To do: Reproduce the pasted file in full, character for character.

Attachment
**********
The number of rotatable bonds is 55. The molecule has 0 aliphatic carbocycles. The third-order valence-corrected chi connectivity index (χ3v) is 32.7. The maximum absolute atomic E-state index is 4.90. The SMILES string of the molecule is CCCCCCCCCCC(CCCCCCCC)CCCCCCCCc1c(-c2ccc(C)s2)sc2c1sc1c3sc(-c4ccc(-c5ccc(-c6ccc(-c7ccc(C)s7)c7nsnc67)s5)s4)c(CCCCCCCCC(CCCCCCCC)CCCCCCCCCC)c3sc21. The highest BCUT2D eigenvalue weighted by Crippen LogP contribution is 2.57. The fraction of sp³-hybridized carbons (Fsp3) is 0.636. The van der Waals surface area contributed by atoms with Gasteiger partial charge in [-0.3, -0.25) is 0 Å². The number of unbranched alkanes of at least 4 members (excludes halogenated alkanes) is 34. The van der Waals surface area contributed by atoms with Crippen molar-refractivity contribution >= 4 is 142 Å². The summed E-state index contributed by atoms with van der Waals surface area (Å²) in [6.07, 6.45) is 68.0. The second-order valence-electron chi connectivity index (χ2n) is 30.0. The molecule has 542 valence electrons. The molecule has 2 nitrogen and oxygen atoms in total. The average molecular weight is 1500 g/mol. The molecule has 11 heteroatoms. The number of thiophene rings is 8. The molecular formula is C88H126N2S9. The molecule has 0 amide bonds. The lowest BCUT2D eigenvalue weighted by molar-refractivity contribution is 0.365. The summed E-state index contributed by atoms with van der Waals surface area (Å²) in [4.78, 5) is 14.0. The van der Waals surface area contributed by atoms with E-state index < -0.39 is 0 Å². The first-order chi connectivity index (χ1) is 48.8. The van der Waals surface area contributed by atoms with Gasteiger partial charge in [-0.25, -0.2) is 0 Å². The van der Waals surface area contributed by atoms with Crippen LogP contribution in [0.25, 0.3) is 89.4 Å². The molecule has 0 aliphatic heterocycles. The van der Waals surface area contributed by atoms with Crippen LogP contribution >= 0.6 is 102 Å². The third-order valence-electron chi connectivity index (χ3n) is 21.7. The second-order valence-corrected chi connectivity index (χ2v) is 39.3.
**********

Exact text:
The number of rotatable bonds is 55. The molecule has 0 aliphatic carbocycles. The third-order valence-corrected chi connectivity index (χ3v) is 32.7. The maximum absolute atomic E-state index is 4.90. The SMILES string of the molecule is CCCCCCCCCCC(CCCCCCCC)CCCCCCCCc1c(-c2ccc(C)s2)sc2c1sc1c3sc(-c4ccc(-c5ccc(-c6ccc(-c7ccc(C)s7)c7nsnc67)s5)s4)c(CCCCCCCCC(CCCCCCCC)CCCCCCCCCC)c3sc21. The highest BCUT2D eigenvalue weighted by Crippen LogP contribution is 2.57. The fraction of sp³-hybridized carbons (Fsp3) is 0.636. The van der Waals surface area contributed by atoms with Gasteiger partial charge in [-0.3, -0.25) is 0 Å². The number of unbranched alkanes of at least 4 members (excludes halogenated alkanes) is 34. The van der Waals surface area contributed by atoms with Crippen molar-refractivity contribution >= 4 is 142 Å². The summed E-state index contributed by atoms with van der Waals surface area (Å²) in [6.07, 6.45) is 68.0. The second-order valence-electron chi connectivity index (χ2n) is 30.0. The molecule has 542 valence electrons. The molecule has 2 nitrogen and oxygen atoms in total. The average molecular weight is 1500 g/mol. The molecule has 11 heteroatoms. The number of thiophene rings is 8. The molecular formula is C88H126N2S9. The molecule has 0 amide bonds. The lowest BCUT2D eigenvalue weighted by molar-refractivity contribution is 0.365. The summed E-state index contributed by atoms with van der Waals surface area (Å²) in [4.78, 5) is 14.0. The van der Waals surface area contributed by atoms with E-state index < -0.39 is 0 Å². The first-order chi connectivity index (χ1) is 48.8. The van der Waals surface area contributed by atoms with Gasteiger partial charge in [-0.25, -0.2) is 0 Å². The van der Waals surface area contributed by atoms with Crippen LogP contribution in [0.25, 0.3) is 89.4 Å². The molecule has 0 aliphatic heterocycles. The van der Waals surface area contributed by atoms with Crippen LogP contribution >= 0.6 is 102 Å². The third-order valence-electron chi connectivity index (χ3n) is 21.7. The second-order valence-corrected chi connectivity index (χ2v) is 39.3.